The American Revolutionary War : The Whiskey Rebellion, By President George Washington

The American Revolutionary War : The Whiskey Rebellion, By President George Washington

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During the American Revolutionary War in 1775, the soon to be United States of America borrowed money from foreign countries, leaving the country with a large debt of fifty-four million dollars at the end of the war. Consequently, in effort to lighten the loan, the government imposed taxes on domestic products, particularly, distilled spirits. In 1971 the soi-disant “whiskey tax” was implemented, citizens across the country felt displeasure and saw such action as hypocrisy, being that there was taxation without representation. The first course of action taken by the citizens was to boycott the tax, however, the situation climaxed in October, 1974 when armed rebels started to violently attack tax collectors throughout Pennsylvania and in one case burning the chief’s house down.

In the letter, “The Whiskey Rebellion,” written by President George Washington, he specifies the sense of obligation for the Unites States citizens to obey the law. This proclamation mainly stipulates the consequences that could lie upon the citizens who do not comply with the law and obey the friends of the laws who act upon the reinforcement of the same. As

George Washington directed his words toward the people of Pennsylvania who opposed the excise, with the purpose of informing them of the consequences for having committed acts of treason and violently attacking private citizens who were “friends of the law,” notifying them of about thirteen thousand militants sent to put an end to the ordeal, but at the same time including concern for both parties as he asked the rebels to stand down so it could end in a peaceful manner. Furthermore, he demonstrated the power of the nascent country and ability to handle such situations.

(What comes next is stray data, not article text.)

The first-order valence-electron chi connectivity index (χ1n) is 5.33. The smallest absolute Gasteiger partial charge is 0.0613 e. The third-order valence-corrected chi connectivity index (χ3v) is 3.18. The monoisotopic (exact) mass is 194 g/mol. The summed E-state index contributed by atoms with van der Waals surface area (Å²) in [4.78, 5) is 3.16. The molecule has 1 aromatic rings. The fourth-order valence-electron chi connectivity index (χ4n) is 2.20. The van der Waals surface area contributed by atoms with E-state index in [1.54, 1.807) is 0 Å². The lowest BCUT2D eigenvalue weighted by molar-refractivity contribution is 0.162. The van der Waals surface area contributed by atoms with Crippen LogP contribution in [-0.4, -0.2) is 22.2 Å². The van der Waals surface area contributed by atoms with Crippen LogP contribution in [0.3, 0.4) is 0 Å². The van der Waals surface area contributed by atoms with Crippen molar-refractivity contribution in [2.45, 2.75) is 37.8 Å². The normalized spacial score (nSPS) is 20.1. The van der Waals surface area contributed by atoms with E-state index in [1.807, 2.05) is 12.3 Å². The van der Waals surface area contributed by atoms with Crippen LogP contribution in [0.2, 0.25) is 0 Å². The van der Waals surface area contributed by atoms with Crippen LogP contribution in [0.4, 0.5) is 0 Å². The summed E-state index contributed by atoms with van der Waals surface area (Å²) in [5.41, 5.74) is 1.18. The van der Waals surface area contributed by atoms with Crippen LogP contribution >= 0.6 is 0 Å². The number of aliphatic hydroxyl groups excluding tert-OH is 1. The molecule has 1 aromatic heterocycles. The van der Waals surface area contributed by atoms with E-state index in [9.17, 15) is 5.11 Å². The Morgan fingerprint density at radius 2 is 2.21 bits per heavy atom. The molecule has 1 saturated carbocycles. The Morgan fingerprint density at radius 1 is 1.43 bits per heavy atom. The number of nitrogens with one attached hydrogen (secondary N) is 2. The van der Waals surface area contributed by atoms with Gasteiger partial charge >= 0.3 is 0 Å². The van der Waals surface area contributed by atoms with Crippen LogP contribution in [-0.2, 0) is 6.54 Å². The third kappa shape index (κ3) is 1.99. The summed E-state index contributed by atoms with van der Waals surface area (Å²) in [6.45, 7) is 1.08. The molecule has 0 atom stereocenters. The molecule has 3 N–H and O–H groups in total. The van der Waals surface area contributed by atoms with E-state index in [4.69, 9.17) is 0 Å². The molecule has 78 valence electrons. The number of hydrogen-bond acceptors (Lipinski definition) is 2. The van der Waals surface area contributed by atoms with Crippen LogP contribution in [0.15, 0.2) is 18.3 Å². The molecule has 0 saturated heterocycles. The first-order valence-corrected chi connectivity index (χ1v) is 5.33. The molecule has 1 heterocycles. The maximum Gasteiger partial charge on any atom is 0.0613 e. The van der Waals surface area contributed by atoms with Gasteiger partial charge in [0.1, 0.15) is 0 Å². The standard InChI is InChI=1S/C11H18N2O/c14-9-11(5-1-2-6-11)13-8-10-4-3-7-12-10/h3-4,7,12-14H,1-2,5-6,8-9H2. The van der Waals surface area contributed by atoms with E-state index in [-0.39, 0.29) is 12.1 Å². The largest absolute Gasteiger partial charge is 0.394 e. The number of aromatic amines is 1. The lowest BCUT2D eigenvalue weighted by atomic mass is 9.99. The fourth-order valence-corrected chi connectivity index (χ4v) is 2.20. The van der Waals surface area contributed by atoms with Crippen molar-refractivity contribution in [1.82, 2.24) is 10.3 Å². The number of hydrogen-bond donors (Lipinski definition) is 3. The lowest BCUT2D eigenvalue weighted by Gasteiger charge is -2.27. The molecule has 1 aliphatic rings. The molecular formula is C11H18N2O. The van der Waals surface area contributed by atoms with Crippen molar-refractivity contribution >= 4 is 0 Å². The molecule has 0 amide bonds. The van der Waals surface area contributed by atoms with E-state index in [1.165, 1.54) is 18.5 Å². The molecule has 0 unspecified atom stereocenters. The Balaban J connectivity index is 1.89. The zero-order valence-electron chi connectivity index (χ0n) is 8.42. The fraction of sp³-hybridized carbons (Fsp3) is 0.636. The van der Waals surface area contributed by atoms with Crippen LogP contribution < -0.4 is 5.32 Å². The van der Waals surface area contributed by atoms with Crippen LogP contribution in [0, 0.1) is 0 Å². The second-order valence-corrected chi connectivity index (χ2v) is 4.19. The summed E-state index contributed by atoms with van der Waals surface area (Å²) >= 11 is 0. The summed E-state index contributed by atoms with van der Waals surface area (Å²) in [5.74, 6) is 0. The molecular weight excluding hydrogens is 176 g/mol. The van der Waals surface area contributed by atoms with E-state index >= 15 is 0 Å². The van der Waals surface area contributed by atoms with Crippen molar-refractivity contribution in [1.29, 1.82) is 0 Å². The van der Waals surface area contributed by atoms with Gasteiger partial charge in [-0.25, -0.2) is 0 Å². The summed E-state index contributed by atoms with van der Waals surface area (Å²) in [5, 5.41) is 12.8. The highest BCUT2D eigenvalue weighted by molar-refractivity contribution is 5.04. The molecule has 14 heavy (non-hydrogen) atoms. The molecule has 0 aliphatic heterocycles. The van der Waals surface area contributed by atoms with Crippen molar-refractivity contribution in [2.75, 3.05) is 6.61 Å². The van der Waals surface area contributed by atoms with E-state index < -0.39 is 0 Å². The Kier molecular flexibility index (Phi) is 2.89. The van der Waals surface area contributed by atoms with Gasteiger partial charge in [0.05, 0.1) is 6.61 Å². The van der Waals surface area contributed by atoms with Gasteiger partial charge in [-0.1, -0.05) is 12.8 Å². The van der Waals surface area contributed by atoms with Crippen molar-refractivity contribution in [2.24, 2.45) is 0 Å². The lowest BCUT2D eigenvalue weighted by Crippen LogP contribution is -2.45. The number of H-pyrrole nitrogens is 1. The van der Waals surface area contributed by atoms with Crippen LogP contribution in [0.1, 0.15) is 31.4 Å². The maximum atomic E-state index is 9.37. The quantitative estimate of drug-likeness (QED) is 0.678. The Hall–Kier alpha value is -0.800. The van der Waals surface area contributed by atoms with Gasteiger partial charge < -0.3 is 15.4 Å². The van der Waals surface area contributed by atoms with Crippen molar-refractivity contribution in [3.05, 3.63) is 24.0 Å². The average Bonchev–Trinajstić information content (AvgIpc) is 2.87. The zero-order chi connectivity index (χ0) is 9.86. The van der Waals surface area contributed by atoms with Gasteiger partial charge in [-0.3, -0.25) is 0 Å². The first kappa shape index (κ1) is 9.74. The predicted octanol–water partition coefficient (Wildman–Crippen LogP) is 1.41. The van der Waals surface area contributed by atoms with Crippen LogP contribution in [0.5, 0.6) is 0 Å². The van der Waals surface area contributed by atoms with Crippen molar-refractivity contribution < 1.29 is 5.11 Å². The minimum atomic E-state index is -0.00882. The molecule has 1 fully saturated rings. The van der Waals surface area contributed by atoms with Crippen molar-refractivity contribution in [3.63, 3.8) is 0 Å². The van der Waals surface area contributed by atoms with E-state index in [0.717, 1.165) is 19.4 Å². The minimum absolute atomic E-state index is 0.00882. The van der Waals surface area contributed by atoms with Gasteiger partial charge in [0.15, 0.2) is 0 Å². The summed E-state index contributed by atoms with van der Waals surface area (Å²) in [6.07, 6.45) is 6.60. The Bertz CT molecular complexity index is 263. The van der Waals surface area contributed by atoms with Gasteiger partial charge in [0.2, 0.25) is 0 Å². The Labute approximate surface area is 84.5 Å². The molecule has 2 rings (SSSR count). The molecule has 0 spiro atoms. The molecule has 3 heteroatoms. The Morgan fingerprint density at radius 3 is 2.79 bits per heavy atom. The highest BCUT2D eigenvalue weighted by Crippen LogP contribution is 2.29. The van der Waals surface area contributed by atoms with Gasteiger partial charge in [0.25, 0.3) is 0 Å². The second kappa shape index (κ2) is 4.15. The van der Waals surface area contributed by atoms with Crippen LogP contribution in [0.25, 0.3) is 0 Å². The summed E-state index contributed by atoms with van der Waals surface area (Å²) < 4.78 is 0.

As an emerging country, Unite...


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...taxes. However, not taken under account this proclamation meant having small farmers welfare at economic risk. Small farmers were not able to pay taxation on the one product that meant their only source of income. The misrepresentations of the people lead thousands of farmers to stand against the taxation of whiskey. In the case where the situation had not been taken under control, the Whiskey Rebellion could had driven to a second Revolution, which by all means would have left the country in more debt.

By all means, the Whiskey Rebellion is one of the most important movements of the early republic because it tested the federal government’s power. This historical event strengthened political value of rule of law and it strengthened the Constitutional principle of Federalism. As well, it showed the people, the United States citizens that the law was to be followed.

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